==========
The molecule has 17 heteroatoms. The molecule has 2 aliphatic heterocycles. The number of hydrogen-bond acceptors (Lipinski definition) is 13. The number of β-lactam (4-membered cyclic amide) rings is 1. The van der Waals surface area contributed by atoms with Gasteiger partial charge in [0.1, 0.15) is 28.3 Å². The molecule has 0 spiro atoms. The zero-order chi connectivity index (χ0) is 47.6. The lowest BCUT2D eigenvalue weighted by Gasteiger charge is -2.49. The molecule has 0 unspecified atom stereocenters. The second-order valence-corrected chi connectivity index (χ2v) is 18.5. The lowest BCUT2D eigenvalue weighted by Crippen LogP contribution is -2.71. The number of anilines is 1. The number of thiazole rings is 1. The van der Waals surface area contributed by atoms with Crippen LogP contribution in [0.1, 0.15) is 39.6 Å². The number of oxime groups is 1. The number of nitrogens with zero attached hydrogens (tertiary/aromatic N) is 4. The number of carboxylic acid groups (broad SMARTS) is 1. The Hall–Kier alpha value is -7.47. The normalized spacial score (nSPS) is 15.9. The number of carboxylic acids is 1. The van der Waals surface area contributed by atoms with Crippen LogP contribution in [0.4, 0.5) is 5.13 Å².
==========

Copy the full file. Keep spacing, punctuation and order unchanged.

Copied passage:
The molecule has 17 heteroatoms. The molecule has 2 aliphatic heterocycles. The number of hydrogen-bond acceptors (Lipinski definition) is 13. The number of β-lactam (4-membered cyclic amide) rings is 1. The van der Waals surface area contributed by atoms with Gasteiger partial charge in [0.1, 0.15) is 28.3 Å². The molecule has 0 spiro atoms. The zero-order chi connectivity index (χ0) is 47.6. The lowest BCUT2D eigenvalue weighted by Gasteiger charge is -2.49. The molecule has 0 unspecified atom stereocenters. The second-order valence-corrected chi connectivity index (χ2v) is 18.5. The lowest BCUT2D eigenvalue weighted by Crippen LogP contribution is -2.71. The number of anilines is 1. The number of thiazole rings is 1. The van der Waals surface area contributed by atoms with Crippen LogP contribution in [0.1, 0.15) is 39.6 Å². The number of oxime groups is 1. The number of nitrogens with zero attached hydrogens (tertiary/aromatic N) is 4. The number of carboxylic acid groups (broad SMARTS) is 1. The Hall–Kier alpha value is -7.47. The normalized spacial score (nSPS) is 15.9. The number of carboxylic acids is 1. The van der Waals surface area contributed by atoms with Crippen LogP contribution in [0.4, 0.5) is 5.13 Å².